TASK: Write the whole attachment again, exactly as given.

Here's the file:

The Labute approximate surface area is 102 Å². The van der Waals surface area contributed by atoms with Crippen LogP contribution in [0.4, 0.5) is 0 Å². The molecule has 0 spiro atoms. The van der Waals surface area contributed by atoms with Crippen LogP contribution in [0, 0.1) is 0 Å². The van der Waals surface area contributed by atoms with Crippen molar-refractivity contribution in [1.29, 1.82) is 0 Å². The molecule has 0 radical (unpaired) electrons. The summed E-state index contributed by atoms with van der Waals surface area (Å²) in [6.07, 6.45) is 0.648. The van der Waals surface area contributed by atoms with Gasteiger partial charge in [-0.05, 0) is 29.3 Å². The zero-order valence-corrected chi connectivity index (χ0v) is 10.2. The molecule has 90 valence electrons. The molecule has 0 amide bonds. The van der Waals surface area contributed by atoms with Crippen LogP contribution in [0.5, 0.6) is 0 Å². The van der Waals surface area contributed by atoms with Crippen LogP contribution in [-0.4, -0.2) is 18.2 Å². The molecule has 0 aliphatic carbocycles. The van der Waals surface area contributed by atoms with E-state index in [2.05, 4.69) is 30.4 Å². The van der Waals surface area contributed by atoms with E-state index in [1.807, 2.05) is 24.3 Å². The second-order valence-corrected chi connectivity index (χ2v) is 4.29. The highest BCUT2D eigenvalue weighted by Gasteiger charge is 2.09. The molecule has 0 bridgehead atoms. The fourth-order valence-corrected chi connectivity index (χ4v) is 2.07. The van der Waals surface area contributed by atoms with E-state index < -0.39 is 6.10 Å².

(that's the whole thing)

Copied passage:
The Labute approximate surface area is 102 Å². The van der Waals surface area contributed by atoms with Crippen LogP contribution in [0.4, 0.5) is 0 Å². The molecule has 0 spiro atoms. The van der Waals surface area contributed by atoms with Crippen LogP contribution in [0, 0.1) is 0 Å². The van der Waals surface area contributed by atoms with Crippen molar-refractivity contribution in [1.29, 1.82) is 0 Å². The molecule has 0 radical (unpaired) electrons. The summed E-state index contributed by atoms with van der Waals surface area (Å²) in [6.07, 6.45) is 0.648. The van der Waals surface area contributed by atoms with Gasteiger partial charge in [-0.05, 0) is 29.3 Å². The zero-order valence-corrected chi connectivity index (χ0v) is 10.2. The molecule has 90 valence electrons. The molecule has 0 amide bonds. The van der Waals surface area contributed by atoms with Crippen LogP contribution in [0.5, 0.6) is 0 Å². The van der Waals surface area contributed by atoms with Crippen LogP contribution in [-0.4, -0.2) is 18.2 Å². The molecule has 0 aliphatic carbocycles. The van der Waals surface area contributed by atoms with E-state index in [2.05, 4.69) is 30.4 Å². The van der Waals surface area contributed by atoms with E-state index in [1.807, 2.05) is 24.3 Å². The second-order valence-corrected chi connectivity index (χ2v) is 4.29. The highest BCUT2D eigenvalue weighted by Gasteiger charge is 2.09. The molecule has 0 bridgehead atoms. The fourth-order valence-corrected chi connectivity index (χ4v) is 2.07. The van der Waals surface area contributed by atoms with E-state index < -0.39 is 6.10 Å².